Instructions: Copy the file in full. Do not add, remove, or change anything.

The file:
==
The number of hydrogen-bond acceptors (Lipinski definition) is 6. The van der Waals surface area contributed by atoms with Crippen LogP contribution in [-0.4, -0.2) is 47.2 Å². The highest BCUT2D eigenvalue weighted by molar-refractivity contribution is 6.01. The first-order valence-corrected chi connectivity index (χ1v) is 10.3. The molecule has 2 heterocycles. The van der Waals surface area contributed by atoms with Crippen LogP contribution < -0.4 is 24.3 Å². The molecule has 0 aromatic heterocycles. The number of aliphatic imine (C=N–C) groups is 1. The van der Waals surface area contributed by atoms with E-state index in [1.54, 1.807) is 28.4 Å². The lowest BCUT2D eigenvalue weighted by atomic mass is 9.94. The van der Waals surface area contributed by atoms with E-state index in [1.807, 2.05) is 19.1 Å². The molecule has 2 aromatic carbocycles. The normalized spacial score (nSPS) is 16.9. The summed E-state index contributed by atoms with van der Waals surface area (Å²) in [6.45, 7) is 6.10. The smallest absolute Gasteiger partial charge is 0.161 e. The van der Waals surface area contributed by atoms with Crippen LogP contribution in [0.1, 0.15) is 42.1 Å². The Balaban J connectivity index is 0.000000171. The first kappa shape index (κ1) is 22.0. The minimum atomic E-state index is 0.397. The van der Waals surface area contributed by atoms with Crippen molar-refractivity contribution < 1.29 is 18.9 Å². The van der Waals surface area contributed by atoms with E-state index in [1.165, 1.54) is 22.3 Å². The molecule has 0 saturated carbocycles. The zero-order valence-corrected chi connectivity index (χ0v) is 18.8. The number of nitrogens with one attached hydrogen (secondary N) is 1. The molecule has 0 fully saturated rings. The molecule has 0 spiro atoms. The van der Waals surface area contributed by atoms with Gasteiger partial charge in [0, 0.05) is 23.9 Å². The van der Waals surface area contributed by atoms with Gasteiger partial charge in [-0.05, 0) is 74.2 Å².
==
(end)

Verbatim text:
The number of hydrogen-bond acceptors (Lipinski definition) is 6. The van der Waals surface area contributed by atoms with Crippen LogP contribution in [-0.4, -0.2) is 47.2 Å². The highest BCUT2D eigenvalue weighted by molar-refractivity contribution is 6.01. The first-order valence-corrected chi connectivity index (χ1v) is 10.3. The molecule has 2 heterocycles. The van der Waals surface area contributed by atoms with Crippen LogP contribution < -0.4 is 24.3 Å². The molecule has 0 aromatic heterocycles. The number of aliphatic imine (C=N–C) groups is 1. The van der Waals surface area contributed by atoms with E-state index in [1.54, 1.807) is 28.4 Å². The lowest BCUT2D eigenvalue weighted by atomic mass is 9.94. The van der Waals surface area contributed by atoms with E-state index in [1.807, 2.05) is 19.1 Å². The molecule has 2 aromatic carbocycles. The normalized spacial score (nSPS) is 16.9. The summed E-state index contributed by atoms with van der Waals surface area (Å²) in [6.45, 7) is 6.10. The smallest absolute Gasteiger partial charge is 0.161 e. The van der Waals surface area contributed by atoms with Crippen LogP contribution in [0.1, 0.15) is 42.1 Å². The Balaban J connectivity index is 0.000000171. The first kappa shape index (κ1) is 22.0. The minimum atomic E-state index is 0.397. The van der Waals surface area contributed by atoms with Crippen molar-refractivity contribution < 1.29 is 18.9 Å². The van der Waals surface area contributed by atoms with E-state index in [1.165, 1.54) is 22.3 Å². The molecule has 0 saturated carbocycles. The zero-order valence-corrected chi connectivity index (χ0v) is 18.8. The number of nitrogens with one attached hydrogen (secondary N) is 1. The molecule has 0 fully saturated rings. The molecule has 0 spiro atoms. The van der Waals surface area contributed by atoms with Gasteiger partial charge in [0, 0.05) is 23.9 Å². The van der Waals surface area contributed by atoms with Gasteiger partial charge in [-0.05, 0) is 74.2 Å².